Secondly, Spain 1936: Year Zero is proof that transnational, comparative perspectives offer new insights on a well-trod subject. Again, historians often excoriate liberal-democratic signatories of the Non-Intervention Agreement for a willful abandonment of a democratically elected government. However, the diplomatic histories in this volume on France and Britain, by David A. Messenger and Emilio Sáenz-Francés San Baldomero, reveal that from a geo-strategic point of view, the choice these two countries had to make was not so simple. Open support for the Republic risked sparking a pan-European conflict and also presented domestic problems. If France’s León Blum had openly supported the Republic, it would have doomed his governing coalition with the Radicals, while British Conservatives feared they could end up supporting a regime in Spain that would slip into Communism. Hindsight is twenty-twenty, but at the time non-intervention was the only politically realistic policy for both Britain and France.

Spain 1936: Year Zero’s third innovation is simply the breadth of its international perspective. The volume contains chapters on all of the oft-cited key players in the Spanish conflict—Britain, France, the Soviet Union, Italy, Germany and Portugal. In addition, it also considers the lesser-known connections that Argentina and Japan had to the war. While these two countries were certainly not major players, Leonardo Senkman demonstrates that several people who became important to the Franco regime received aid from Argentina during the war, including Ramón Serrano Suñer and Pilar Primo de Rivera. Japan did not have an influence on the war, but Haruo Tohmatsu shows that the war did have an influence on Japan because it revealed German and Soviet weaponry and tactics to the Japanese and helped bring Japan into an alliance with Germany. These chapters demonstrate that the impact of the Civil War was truly global and suggest that the question of what effect the war had on other countries outside of those directly involved in the conflict deserves further study.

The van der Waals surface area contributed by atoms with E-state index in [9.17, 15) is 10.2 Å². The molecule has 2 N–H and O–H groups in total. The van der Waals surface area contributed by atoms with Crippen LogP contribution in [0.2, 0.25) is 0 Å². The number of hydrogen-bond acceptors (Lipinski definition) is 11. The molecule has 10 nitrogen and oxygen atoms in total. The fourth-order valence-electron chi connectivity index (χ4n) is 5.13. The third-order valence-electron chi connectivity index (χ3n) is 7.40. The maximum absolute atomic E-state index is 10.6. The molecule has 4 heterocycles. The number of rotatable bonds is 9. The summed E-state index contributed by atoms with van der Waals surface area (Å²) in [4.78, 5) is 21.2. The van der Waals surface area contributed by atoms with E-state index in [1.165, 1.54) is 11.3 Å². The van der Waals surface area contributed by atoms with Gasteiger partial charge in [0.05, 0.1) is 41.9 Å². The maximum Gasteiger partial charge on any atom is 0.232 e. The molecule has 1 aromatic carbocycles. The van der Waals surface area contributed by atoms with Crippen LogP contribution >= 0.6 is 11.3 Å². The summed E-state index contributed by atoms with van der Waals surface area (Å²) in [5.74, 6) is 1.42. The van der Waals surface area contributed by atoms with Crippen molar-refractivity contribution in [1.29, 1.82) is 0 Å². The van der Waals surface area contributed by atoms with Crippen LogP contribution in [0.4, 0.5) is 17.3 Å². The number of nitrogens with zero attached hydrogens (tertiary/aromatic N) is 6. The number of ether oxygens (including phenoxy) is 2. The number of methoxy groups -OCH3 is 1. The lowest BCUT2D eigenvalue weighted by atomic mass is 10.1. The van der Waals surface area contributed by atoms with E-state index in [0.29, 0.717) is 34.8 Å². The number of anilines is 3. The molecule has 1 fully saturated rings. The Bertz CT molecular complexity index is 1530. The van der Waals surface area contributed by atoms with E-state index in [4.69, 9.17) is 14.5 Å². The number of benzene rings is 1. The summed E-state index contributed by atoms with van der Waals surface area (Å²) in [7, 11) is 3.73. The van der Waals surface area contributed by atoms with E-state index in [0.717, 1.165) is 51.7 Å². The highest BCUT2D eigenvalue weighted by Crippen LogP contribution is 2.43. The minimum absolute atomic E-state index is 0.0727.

Lastly, there is the question, raised by the title of the collection, as to whether or not 1936 constitutes a “year zero,” a temporal dividing line that definitively marks the end of an old era and the beginning of a new one. Some scholars have already sought to elevate 1789 in French history and 1945 in German history to this status, for example. Of course, 1936 did not represent a complete break with the past, but the question of to what extent the military government on the Nationalist side and the “Spanish Revolution” on the Republican side were complete ruptures is worthy of further exploration. Yet after posing this tantalizing question in the collection’s title, only the Seidman piece takes on the subject directly, and many chapters do not even focus on the year 1936 alone. As a result, Spain 1936: Year Zero stands as a welcome resource for researchers searching for new areas of investigation regarding the Spanish Civil War, suggesting new international perspectives and challenges to conventional interpretations, but scholars will have to await future publications to receive complete answers to the questions raised here.

Foster Chamberlin is a visiting assistant professor of humanities at Boğaziçi University in Istanbul, Turkey.  He holds a Ph.D. in modern European history with a specialization in Spain from the University of California, San Diego.